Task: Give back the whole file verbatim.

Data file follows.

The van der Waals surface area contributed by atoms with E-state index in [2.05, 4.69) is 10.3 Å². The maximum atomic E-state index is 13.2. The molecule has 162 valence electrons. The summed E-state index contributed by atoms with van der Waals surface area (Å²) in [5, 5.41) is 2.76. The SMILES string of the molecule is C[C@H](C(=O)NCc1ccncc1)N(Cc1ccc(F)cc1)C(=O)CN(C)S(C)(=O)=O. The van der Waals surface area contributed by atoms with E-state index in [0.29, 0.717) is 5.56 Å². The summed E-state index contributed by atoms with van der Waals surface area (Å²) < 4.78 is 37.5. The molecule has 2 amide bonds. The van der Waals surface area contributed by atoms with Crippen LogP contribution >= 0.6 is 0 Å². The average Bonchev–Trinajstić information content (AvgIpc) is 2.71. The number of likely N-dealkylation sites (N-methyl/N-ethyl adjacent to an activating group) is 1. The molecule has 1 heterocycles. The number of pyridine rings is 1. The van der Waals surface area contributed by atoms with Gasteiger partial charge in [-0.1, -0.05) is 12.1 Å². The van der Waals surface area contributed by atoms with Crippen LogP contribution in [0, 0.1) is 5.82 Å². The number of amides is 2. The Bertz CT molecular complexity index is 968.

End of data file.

The van der Waals surface area contributed by atoms with E-state index in [2.05, 4.69) is 10.3 Å². The maximum atomic E-state index is 13.2. The molecule has 162 valence electrons. The summed E-state index contributed by atoms with van der Waals surface area (Å²) in [5, 5.41) is 2.76. The SMILES string of the molecule is C[C@H](C(=O)NCc1ccncc1)N(Cc1ccc(F)cc1)C(=O)CN(C)S(C)(=O)=O. The van der Waals surface area contributed by atoms with E-state index in [0.29, 0.717) is 5.56 Å². The summed E-state index contributed by atoms with van der Waals surface area (Å²) < 4.78 is 37.5. The molecule has 2 amide bonds. The van der Waals surface area contributed by atoms with Crippen LogP contribution >= 0.6 is 0 Å². The average Bonchev–Trinajstić information content (AvgIpc) is 2.71. The number of likely N-dealkylation sites (N-methyl/N-ethyl adjacent to an activating group) is 1. The molecule has 1 heterocycles. The number of pyridine rings is 1. The van der Waals surface area contributed by atoms with Gasteiger partial charge in [-0.1, -0.05) is 12.1 Å². The van der Waals surface area contributed by atoms with Crippen LogP contribution in [0, 0.1) is 5.82 Å². The number of amides is 2. The Bertz CT molecular complexity index is 968.